“Nine out of ten lead singers agree that the vocalist is the most important member of the band.”
It’s a variation upon the age-old joke about singers, but there is some truth to it. Sure, a band is ultimately the sum of its parts – no one can deny that, although some singers always try. For better or worse, in most examples, the singer is the literal mouthpiece of the band, the frontman, the focal point. It’s true that even a great vocalist can’t salvage a total disaster, but often, the inverse is equally true: A great singer can take an average band and push it towards transcendence.
For an example of just that, look to Satan’s Host’s dramatic late-career (re-) transformation from mediocre black/death outfit to first-class eeeeevil power metal band.
Granted, it’s less of a bizarre transition than you’d think, as the parenthetical prefix above would indicate: Formed back in the 1970s, Satan’s Host began as they’ve ended up. Back then as again now, they featured Harry “Leviathan Thisiren” Conklin on the mic, in both instances freshly departed from Jag Panzer. The original Satan’s Host trotted out one obscure early US power-trad record in 1986’s Metal From Hell…
… And then took fifteen years off, returning as a blackened death-ish outfit, with some inklings still of the classic metal that spawned them. For five records in nearly ten years, L.C.F. Elixir replaced Conklin. Elixir’s growl was a standard one, and the band’s earlier epic, theatrical heavy metal magic was lost in the process. Previously dangerous and eeeeevil, their lyrical devotion to Satan was less interesting in the decade-long eeeeeviler-than-thou one-upmanship of the 1990s. By the 2000s, they were just another demonic, competent band in a sea of similar sounds.
But then the Leviathan returned…
The improvement between 2009’s Power…Perfection…Purity 999 and 2011’s By The Hands Of The Devil is drastic, and yet it’s no mystery. It’s a marked shift from black/death back towards a dark and aggressive power metal, but it’s really just the arrival of one of metal’s most gifted singers to a band that literally needed to find its voice. Conklin’s range and power is top-tier, and the infusion of soaring melody and memorable hooks atop the band’s respectable blackened riffing improves upon the latter ten-fold. By The Hands Of The Devil took a middle-tier band from one spectrum and transformed it into a top-tier band on another, not-so-distant track. (For anyone keeping up, a disc of re-recordings followed By The Hands, and it’s one of the few such efforts that warrant exploration. The difference in the Elixir-fronted originals and the Conklin-fronted remakes shows the band’s improvement undeniably.)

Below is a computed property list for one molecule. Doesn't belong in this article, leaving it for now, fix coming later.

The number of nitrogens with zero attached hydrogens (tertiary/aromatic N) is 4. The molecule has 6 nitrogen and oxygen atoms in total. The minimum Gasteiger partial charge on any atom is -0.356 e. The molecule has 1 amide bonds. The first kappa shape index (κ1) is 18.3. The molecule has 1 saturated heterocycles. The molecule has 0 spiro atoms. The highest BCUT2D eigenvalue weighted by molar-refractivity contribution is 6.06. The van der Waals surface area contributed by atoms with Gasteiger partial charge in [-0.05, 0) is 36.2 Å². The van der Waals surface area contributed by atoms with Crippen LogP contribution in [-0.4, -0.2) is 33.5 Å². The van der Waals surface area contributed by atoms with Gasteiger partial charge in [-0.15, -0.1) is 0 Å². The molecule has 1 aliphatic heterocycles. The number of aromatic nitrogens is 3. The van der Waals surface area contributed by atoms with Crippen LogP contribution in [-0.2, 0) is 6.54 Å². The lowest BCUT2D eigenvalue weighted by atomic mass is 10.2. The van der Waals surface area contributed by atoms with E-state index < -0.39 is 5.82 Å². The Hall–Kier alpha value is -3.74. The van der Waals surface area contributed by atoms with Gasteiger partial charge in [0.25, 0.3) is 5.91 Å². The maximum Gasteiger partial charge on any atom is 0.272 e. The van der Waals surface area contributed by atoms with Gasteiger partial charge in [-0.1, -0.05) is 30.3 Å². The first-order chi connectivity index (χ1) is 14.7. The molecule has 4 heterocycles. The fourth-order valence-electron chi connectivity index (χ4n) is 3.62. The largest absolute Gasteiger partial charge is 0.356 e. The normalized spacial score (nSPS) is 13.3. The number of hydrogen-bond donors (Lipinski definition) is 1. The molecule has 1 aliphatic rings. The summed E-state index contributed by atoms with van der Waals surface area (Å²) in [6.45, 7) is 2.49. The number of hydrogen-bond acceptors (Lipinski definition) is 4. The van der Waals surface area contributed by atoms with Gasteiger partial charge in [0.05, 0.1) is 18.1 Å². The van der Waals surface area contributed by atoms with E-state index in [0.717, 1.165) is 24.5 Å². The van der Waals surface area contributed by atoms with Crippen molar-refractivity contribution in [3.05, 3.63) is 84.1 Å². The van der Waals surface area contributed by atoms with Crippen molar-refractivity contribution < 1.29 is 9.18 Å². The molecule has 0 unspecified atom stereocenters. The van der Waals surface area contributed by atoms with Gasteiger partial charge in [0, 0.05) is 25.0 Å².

So, history lessons given and everyone caught up, Virgin Sails continues in the vein of By The Hands Of The Devil, but yet it feels more cohesive, more like the band has settled in. That prior album was damn good, one of my favorites of that year, but this one tops it. As expected, there’s still darkness here, still aggression; it’s still eeeeevil enough to frighten the church ladies. The basic formula hasn’t changed drastically in this two-album run, but it feels refined, sharpened. It’s a hair’s-breadth closer to a more traditional power metal album than the one before it, but that’s Satan’s Host playing to its strength. Throughout, Conklin displays an admirable array of styles – he growls and soars and screams and sings, some unholy combination of Dio, Dickinson, and Abbath.
Tracks like “Island Of The Giant Ants,” “Cor Maleficus,” “Infinite Impossibilities” (with it’s Maiden-worthy bass intro), and the title cut are perfect examples of how power metal should be done, with two minor exceptions – here as on By The Hands Of The Devil, these songs do tend to drag on a minute or so too long. Of the eight actual tracks on Sails (there are two sub-1:00 instrumentals), only one is shorter than 6:00, and only one other runs less than 6:30. Given the band’s newfound ability to inject memorability into their songs, a bit of paring down would go a long way. And of the second exception, aside from a select few moments (see the Maiden reference above), the only things truly memorable about these performances are all vocal hooks. Given some streamlining and the injection of a few absolutely undeniable riffs, Satan’s Host would be truly unstoppable.
Regardless, Virgin Sails is a very good album from a band now on its third life. Those who enjoyed By The Hands Of the Devil will absolutely want this one, and any and all new listeners looking for high-quality eeeeevil-infused power metal with grit and fury are advised to look no further.